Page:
This volume examines crimes that violate environmental regulations, as part of an emerging area of criminology known as green criminology. The contributions to this book examine criminal justice concerns related to regulating and enforcing environmental laws, as well as the consequences for families and communities impacted by hazardous waste and pollution. It also describes possible strategies for deterring and preventing organized crime related to environmental regulations, including black market sales of ozone depleting substances. This innovative volume provides a criminological framework for understanding environmental harms.
Examining cases from the US, Europe and Australia, this volume compares and contrasts international approaches for regulating hazardous substances, and enforcing those regulations. This work will be of interest to researchers in criminology and criminal justice, particularly interested in green criminology or environmental law, as well as researchers in environmental sciences, white collar and corporate crime, and policymakers.
|Publisher:||Springer International Publishing|
|Edition description:||Softcover reprint of the original 1st ed. 2016|
|Product dimensions:||6.10(w) x 9.25(h) x (d)|
About the Author
Table of Contents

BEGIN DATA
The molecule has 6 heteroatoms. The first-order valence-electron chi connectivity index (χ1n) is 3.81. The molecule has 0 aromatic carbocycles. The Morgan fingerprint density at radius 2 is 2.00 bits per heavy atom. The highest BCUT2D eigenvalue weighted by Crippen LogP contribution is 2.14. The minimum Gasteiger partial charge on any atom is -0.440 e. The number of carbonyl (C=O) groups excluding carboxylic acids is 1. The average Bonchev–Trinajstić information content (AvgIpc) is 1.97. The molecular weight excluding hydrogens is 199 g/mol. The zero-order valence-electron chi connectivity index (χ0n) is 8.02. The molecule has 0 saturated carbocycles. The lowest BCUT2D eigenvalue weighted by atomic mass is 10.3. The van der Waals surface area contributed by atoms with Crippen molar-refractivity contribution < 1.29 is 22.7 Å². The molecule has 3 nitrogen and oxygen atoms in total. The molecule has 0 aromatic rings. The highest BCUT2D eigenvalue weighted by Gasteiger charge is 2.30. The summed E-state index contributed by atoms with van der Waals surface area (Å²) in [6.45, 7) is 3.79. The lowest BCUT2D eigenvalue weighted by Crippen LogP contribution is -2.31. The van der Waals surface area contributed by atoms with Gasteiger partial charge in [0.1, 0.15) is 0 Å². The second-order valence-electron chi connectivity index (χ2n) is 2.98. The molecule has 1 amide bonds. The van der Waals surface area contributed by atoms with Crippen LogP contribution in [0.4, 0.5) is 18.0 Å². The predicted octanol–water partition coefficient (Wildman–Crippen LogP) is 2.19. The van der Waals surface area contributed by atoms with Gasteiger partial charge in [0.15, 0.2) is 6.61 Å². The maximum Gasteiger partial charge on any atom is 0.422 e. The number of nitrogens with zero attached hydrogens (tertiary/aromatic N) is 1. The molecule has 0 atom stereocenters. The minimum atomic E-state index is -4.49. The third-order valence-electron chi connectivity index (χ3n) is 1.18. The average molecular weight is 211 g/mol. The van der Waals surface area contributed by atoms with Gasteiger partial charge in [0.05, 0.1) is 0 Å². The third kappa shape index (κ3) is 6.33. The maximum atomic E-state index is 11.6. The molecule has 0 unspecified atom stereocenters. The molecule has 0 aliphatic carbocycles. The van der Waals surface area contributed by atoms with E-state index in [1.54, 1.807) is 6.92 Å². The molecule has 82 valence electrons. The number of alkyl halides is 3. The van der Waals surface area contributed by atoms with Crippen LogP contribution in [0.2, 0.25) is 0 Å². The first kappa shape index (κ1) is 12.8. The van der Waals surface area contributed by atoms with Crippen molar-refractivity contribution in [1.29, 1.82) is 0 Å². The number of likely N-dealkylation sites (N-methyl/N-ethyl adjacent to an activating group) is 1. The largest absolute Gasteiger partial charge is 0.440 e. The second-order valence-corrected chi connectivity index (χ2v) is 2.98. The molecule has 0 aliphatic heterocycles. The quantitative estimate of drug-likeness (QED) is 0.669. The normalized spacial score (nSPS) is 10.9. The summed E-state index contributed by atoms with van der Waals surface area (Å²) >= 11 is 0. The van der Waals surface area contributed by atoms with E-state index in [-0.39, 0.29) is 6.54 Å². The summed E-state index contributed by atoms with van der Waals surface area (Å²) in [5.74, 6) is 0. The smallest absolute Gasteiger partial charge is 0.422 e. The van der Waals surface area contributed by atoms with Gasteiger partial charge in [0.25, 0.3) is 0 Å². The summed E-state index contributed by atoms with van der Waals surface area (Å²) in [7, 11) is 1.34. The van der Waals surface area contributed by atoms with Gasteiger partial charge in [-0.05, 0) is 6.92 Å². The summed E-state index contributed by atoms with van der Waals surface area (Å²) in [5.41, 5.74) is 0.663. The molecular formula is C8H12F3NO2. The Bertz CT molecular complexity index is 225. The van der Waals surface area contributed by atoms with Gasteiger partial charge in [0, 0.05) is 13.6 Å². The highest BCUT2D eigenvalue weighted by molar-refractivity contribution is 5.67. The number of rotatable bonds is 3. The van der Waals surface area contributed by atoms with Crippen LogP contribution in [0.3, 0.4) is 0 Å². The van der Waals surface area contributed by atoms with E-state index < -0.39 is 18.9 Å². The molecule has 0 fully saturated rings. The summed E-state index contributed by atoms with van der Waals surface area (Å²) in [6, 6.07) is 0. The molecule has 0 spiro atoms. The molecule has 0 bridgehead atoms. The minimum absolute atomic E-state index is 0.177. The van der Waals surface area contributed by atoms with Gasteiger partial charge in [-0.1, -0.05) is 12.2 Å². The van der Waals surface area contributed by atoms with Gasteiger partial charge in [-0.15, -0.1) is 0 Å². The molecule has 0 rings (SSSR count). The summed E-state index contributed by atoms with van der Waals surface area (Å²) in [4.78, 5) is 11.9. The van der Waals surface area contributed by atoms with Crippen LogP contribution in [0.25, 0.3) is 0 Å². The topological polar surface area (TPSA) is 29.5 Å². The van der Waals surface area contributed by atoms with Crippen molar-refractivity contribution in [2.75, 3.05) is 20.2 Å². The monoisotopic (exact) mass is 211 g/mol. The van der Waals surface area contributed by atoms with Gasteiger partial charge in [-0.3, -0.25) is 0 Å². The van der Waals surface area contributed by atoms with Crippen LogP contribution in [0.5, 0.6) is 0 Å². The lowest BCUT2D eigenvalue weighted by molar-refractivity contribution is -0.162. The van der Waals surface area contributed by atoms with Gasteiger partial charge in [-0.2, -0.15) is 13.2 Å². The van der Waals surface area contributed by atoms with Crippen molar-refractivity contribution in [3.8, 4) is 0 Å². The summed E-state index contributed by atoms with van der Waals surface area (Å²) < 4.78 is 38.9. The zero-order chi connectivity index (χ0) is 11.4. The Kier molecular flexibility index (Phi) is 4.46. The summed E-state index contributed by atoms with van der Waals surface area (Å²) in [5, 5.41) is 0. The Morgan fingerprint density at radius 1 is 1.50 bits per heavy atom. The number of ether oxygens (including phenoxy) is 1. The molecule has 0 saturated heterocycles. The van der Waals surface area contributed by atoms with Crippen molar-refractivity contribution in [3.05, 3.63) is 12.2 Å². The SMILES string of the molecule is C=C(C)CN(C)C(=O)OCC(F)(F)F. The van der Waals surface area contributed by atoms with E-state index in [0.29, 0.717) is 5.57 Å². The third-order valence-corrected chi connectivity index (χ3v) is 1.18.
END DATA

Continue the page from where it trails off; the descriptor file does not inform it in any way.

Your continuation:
Chapter 1: The brownness of green crimes and harms Tanya Wyatt.- Part 1: Understanding Hazardous Waste and Pollution.- Chapter 2: Green criminology, brown crime and problems of despoiling, disposal and de-manufacturing in global resource industries Nigel South.- Chapter 3: Electronic waste, brown crime and the EU Lieselot Bisschop.- Chapter 4: Smuggling networks and the black market in ozone depleting substances Lorraine Elliott.- Part 2: Environmental Justice Concerns.- Chapter 5: Pollution, Access and Binary Division: Water Activism and a Human Right to Water Bill McClanahan.- Chapter 6: Environmental Inequality within US communities containing coal and nuclear power plants Sarah Kosmicki and Michael Long.- Chapter 7: Is it a Crime to Produce Ecological Disorganization? Why Green Criminology and Political Economy Matter in the Analysis of Global Ecological Harms Michael Lynch, Michael Long, Kimberly Barrett and Paul Stretesky.- Part 3: Corporations and Brown Crime.- Chapter 8: Accidents with dangerous substances in the Dutch chemical industry Marieke Kluin.- Chapter 9: Cleaning Up Greenwash: A critical evaluation of the activities of oil companies in the Niger Angus Nurse.-Chapter 10: Legal and extralegal enforcement of pollution by sea-going vessels Judith van Erp, Toine Spapens, and Karin van Wingerde.